Watson v. Molchan et al

Filing 25

ORDER Granting 5 Motion to Dismiss as to the United States. The remaining claims against Defendants Kirmani, Nevada Retina Associates, Eisenberg, and Shepherd Eye Center, brought under Nevada state law, are remanded to state court. Signed by Judge Richard F. Boulware, II on 7/6/17. (Copies have been distributed pursuant to the NEF - cc: Certified Copy of Order and Docket Sheet Sent to State Court - ADR)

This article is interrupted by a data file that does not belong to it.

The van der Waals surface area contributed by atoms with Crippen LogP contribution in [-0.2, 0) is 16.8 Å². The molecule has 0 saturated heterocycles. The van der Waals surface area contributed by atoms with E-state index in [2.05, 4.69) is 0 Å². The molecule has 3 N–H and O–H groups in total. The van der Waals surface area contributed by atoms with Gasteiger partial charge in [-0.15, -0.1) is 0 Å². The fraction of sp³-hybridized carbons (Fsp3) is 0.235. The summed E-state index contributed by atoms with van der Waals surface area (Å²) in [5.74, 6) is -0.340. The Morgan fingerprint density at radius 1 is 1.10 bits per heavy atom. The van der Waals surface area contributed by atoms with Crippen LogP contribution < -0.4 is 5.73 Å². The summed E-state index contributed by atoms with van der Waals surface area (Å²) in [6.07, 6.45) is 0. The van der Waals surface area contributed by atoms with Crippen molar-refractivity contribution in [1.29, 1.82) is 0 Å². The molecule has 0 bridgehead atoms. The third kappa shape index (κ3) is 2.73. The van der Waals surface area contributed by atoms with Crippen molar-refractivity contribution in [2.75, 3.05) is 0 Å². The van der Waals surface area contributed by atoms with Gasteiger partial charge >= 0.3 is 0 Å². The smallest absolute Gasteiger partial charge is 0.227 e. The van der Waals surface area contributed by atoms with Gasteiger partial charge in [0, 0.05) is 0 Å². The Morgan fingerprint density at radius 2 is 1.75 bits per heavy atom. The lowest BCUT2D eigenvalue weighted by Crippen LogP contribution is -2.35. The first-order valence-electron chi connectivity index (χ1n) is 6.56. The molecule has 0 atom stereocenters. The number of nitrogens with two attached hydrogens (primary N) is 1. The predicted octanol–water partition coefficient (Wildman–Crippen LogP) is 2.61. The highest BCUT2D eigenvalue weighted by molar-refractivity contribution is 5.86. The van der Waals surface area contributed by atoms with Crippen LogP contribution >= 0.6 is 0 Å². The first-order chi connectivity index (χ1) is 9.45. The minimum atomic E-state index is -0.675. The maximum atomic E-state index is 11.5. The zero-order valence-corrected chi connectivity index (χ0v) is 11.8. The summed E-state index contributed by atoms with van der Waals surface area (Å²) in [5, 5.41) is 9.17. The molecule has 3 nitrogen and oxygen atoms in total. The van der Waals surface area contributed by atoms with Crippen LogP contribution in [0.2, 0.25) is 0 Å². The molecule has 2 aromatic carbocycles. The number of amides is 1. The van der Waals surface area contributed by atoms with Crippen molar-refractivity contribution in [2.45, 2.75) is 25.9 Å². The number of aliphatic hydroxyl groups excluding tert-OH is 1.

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1 2 3 4 UNITED STATES DISTRICT COURT 5 DISTRICT OF NEVADA 6 *** 7 FRANCIS G. WATSON, 8 Plaintiff, 9 10 v. Case No. 2:16-cv-00608-RFB-CWH ORDER Defendant’s Motions to Dismiss (ECF No. 5) UNITED STATES, et al. 11 Defendants. 12 13 I. This case is before the Court on a Motion to Dismiss for Lack of Jurisdiction by Defendant 14 15 INTRODUCTION United States (ECF No. 5). 16 For the reasons stated below, the Motion to Dismiss is GRANTED as to the United States. 17 The remaining claims against Defendants Kirmani, Nevada Retina Associates, Eisenberg, and 18 Shepherd Eye Center, brought under Nevada state law, are remanded to state court. 19 20 II. BACKGROUND 21 A. Factual Background 22 Plaintiff’s Complaint asserts medical malpractice and professional negligence causes of 23 action against Defendants. The Court finds the following summary of factual allegations relevant 24 to the federal Defendant in this case: 25 On or about November 5, 2013, Mr. Watson presented to Dr. Molchan of the Ophalmology 26 Department at Nellis Air Force Base, for an operation on his left eye. During the surgery, Dr. 27 Molchan placed an interior chamber lens that was oversized, which caused Mr. Watson to have 28 stretching of the iris and significant bleeding issues. On or about November 15, 2013, Dr. Molchan 1 performed an anterior chamber irrigation on Mr. Watson’s left eye to remove dried blood, which 2 provided partial vision. After Mr. Watson saw Dr. Molchan for multiple appointments, the parties 3 decided that Mr. Watson should seek consultation from a retina specialist. 4 Watson’s Complaint also contains various allegations related to other subsequent 5 operations with different doctors, who are the non-federal Defendants in this case. As a result of 6 Defendants’ actions, Mr. Watson is blind in his left eye and has permanent glaucoma. 7 8 B. Procedural Background 9 Plaintiff filed his Complaint against federal employee Defendant Ryan P. Molchan, and 10 remaining non-federal Defendants, on April 30, 2015, in Clark County District Court. Defendant 11 Molchan was served on January 5, 2016. The case was removed to federal court on March 18, 12 2016. (ECF No. 1). On March 18, 2016, the United States filed a motion to substitute itself for 13 individual Defendant Ryan P. Molchan, in the matter. (ECF No. 2). The Court granted this motion, 14 pursuant to the Westfall Act, since the United States Attorney’s office provided a certification that, 15 at all times relevant to the allegations in the Complaint, Dr. Molchan was acting within the course 16 and scope of federal employment or office with the United States. The Court granted this 17 substitution on January 29, 2017. 18 Defendant United States filed a Motion to Dismiss for Lack of Jurisdiction on March 25, 19 2016. (ECF No. 5). Plaintiff filed a Response on April 15, 2016. (ECF No. 10), and Defendant 20 filed a Reply on April 28, 2016. (ECF No. 15). A hearing was held on February 9, 2017, and the 21 Court incorporates the discussion from that hearing by reference. 22 23 24 III. LEGAL STANDARD A. Motion to Dismiss Under Fed. R. Civ. P. 12(b)(1) 25 Rule 12(b)(1) authorizes a challenge based on lack of subject matter jurisdiction. A Rule 26 12(b)(1) jurisdictional attack may be facial or factual. See White v. Lee, 227 F.3d 1214, 1242 (9th 27 Cir. 2000). In a facial attack, the challenger asserts that the allegations contained in a complaint 28 are insufficient on their face to invoke federal jurisdiction. See Safe Air for Everyone v. Meyer, -2- 1 373 F.3d 1035, 1038 (9th Cir. 2004). In a factual attack, the challenger disputes the truth of the 2 allegations that, by themselves, would otherwise invoke federal jurisdiction. Id. The burden of 3 establishing the subject matter jurisdiction rests upon the party asserting jurisdiction. Kokkonen v. 4 Guardian Life Ins., 511 U.S. 375, 377 (1994). 5 6 B. Jurisdiction under the Federal Tort Claims Act 7 Absent a waiver, sovereign immunity shields the Federal Government and its agencies 8 from lawsuits against them. FDIC v. Meyer, 510 U.S. 471, 475 (1994). Sovereign immunity is 9 jurisdictional in nature. “Indeed the terms of [the United States’] consent to be sued in any court 10 define that court’s jurisdiction to entertain the suit.” Id. at 475. The Federal Tort Claims Act 11 contains a limited waiver of sovereign immunity, rendering the United States liable to the same 12 extent as a private party for certain torts committed by federal employees. 28 U.S.C. 1346(b). The 13 Act gives federal courts exclusive jurisdiction over claims against the United States for “injury or 14 loss of property, or personal injury or death caused by the negligent or wrongful act or omission” 15 of federal employees acting within the scope of their employment. 28 U.S.C. 1346(b)(1). An 16 exception to the FTCA lies for intentional torts. 28 U.S.C. 2680(h). 17 18 C. Gonzalez Act 19 The Gonzalez Act, also known as the Medical Malpractice Immunity Act, makes claims 20 against the United States under the FTCA the exclusive remedy for injuries resulting from 21 malpractice committed by medical personnel of the armed forces and other specified agencies. 10 22 U.S.C. 1089(a). A subsection of the Gonzalez Act provides that 2680(h)’s intentional torts 23 exception “shall not apply to any cause of action arising out of a negligent or wrongful act or 24 omission in the performance of medical, dental, or related health care functions.” 10 U.S.C. 25 1089(e). The Supreme Court has interpreted this to abrogate the FTCA’s intentional tort exception 26 in this context. Levin v. U.S., 133 S.Ct. 1224, 1235 (2013). 27 28 -3- D. Westfall Act 1 2 The Westfall Act makes the remedy against the United States under the FTCA exclusive 3 for torts committed by federal employees acting within the scope of their employment. Id. at 1229. 4 5 IV. DISCUSSION 6 Defendant United States argues that Plaintiff’s Complaint does not cite or otherwise 7 reference either a statute conferring jurisdiction on this Court, or a statute waiving the United 8 States’ immunity from suit. The face of Plaintiff’s Complaint contains only “medical malpractice” 9 and “professional negligence” causes of action. Plaintiff has not specifically pled a violation of the 10 FTCA. However, Plaintiff has clearly made out factual allegations regarding a negligent or 11 wrongful act or omission in the performance of medical, dental, or related health care functions. 12 Since federal employee Defendant was certified to have been acting in the scope of his 13 employment, the United States was properly substituted as Defendant. The only remedy against 14 the United States for torts is through the FTCA. Defendant has clearly been on notice of an FTCA 15 claim, and the Complaint could easily be amended to list the FTCA as the vehicle through which 16 Plaintiff is bringing his claims against the United States. Therefore, the Court rejects this argument 17 for dismissal. 18 However, Defendant further argues that Plaintiff had not exhausted his claim 19 administratively with the Air Force before initiating his lawsuit, and that therefore, the Court 20 would not have jurisdiction over any FTCA claim. Plaintiff’s claim was initially presented to the 21 Department of Veteran’s Affairs on April 28, 2015. (ECF No. 5-2). The VA subsequently informed 22 Mr. Watson that his claim should be presented to Nellis Air Force Base, as Dr. Molchan was 23 employed by the Air Force. (ECF No. 5-3). On May 18, 2015, the claim was received by the Air 24 Force. Plaintiff filed his Complaint in Clark County District Court on April 30, 2015. This was 25 eighteen days before the claim was received by the Air Force. 26 The FTCA provides that “an action shall not be instituted upon a claim against the United 27 States for money damages unless the claimant shall have first presented the claim to the appropriate 28 Federal agency and his claim shall have been finally denied by the agency in writing and sent by -4- 1 certified or registered mail.” 28 U.S.C. 2675(a). If the agency does not make a disposition of the 2 claim within six months, the claimant may deem the failure to act as a denial, and he may file suit. 3 Id. “A tort claim against the United States shall be forever barred unless it is presented in writing 4 to the appropriate Federal agency within two years after such claim accrues or unless action is 5 begun within six months after the date of mailing, by certified or registered mail, or notice of final 6 denial of the claim by the agency to which it was presented.” 28 U.S.C. 2401(b). The Supreme 7 Court has determined that this statute “indicates that Congress intended to require complete 8 exhaustion of Executive remedies before invocation of the judicial process. Every premature filing 9 of an action under the FTCA imposes some burden on the judicial system and on the Department 10 of Justice which must assume the defense of such actions. Although the burden may be slight in 11 an individual case, the statute governs the processing of a vast multitude of claims. The interest in 12 orderly administration of this body of litigation is best served by adherence to the straightforward 13 statutory command.” McNeil v. U.S., 508 U.S. 106, 111-12 (1993). “Given the clarity of the 14 statutory text, it is certainly not ‘a trap for the unwary.’ It is no doubt true that there are cases in 15 which a litigant proceeding without counsel may make a fatal procedural error, but the risk that a 16 lawyer will be unable to understand the exhaustion requirement is virtually nonexistent.” Id. 17 Plaintiff argues that due to Nevada’s medical malpractice statutes, he was required to file 18 his Complaint within one year of the surgery at issue, on or before early May 2015, and that this 19 is why he initiated his state claim prior to mailing his administrative claim to the Air Force. 20 However, in federal court, where he was required to bring his claims against federal Defendant, 21 the Nevada state statute of limitations is inapposite. The FTCA is the only vehicle through which 22 Plaintiff could bring his claim against the federal Defendant, who was clearly acting within the 23 scope of his federal employment. The FTCA statute of limitations is specified in 28 U.S.C. 24 2401(b), requiring that the tort claim must be presented to the appropriate federal agency within 25 two years after it accrues. See Landreth By and Through Ore v. U.S., 850 F.2d 532, 533-34 (9th 26 Cir. 1988). State law statutes of limitation would not have been relevant to the FTCA claim. 27 Plaintiff also argues that Defendants actions were so intertwined that the action could not 28 be severed, as to the federal and non-federal Defendants. Therefore, Plaintiff states that he filed -5- 1 his Complaint against all the named Defendants together in state court, but did not serve the 2 Complaint, so that the action would not “commence”, pending a determination of the claim by the 3 federal agency. Plaintiff requested that the state court extend the time for service by six months, 4 to allow the federal agency’s six-month period in which to conclude an investigation, to occur. 5 Although bringing separate cases against the non-federal Defendants, within the requisite 6 Nevada statute of limitations, may have been inconvenient or may not have been preferable to 7 Plaintiff, Plaintiff has raised no law, and the Court is not aware of any, that grants him an exception 8 to the clear requirement of 28 U.S.C. 2675(a) for reason of inconvenience. Plaintiff could have 9 instituted his action in state court against the non-federal Defendants, and waited to bring his FTCA 10 claim separately as against the United States, pending the resolution of his administrative 11 complaint. The Ninth Circuit has stated that the case law on exhaustion “ought not to be read as 12 preventing a plaintiff who wishes to state a number of federal and state law claims against an array 13 of defendants from filing a complaint alleging common facts and amending it after exhaustion to 14 state an additional claim under the FTCA.” Valadez-Lopez v. Chertoff, 656 F.3d 841, 857 (9th 15 Cir. 2011). The Supreme Court was clear in McNeil that “the normal interpretation of the word 16 ‘institute’ is synonymous with the words ‘begin’ and ‘commence’” and that the statute requires 17 “complete exhaustion of executive remedies before invocation of the judicial process”, not merely 18 before a party is served. McNeil, 508 U.S. at 1984 (emphasis added). Plaintiff invoked the judicial 19 process when he filed his Complaint in state court on April 30, 2015. The Air Force received his 20 administrative claim on May 18, 2015, 18 days after he filed suit in state court. Therefore, he had 21 not exhausted his administrative remedies, and this Court does not have jurisdiction over any 22 FTCA claim. 23 24 25 26 27 28 -6- 1 2 V. CONCLUSION Accordingly, the Motion to Dismiss is GRANTED as to the United States. The remaining 3 claims against Defendants Kirmani, Nevada Retina Associates, Eisenberg, and Shepherd Eye 4 Center, brought under Nevada state law, are remanded to state court. 5 6 7 DATED this 6th day of July, 2017. __________________________________ RICHARD F. BOULWARE, II UNITED STATES DISTRICT JUDGE 8 9 10 11 12 13 14 15 16 17 18 19 20 21 22 23 24 25 26 27 28 -7-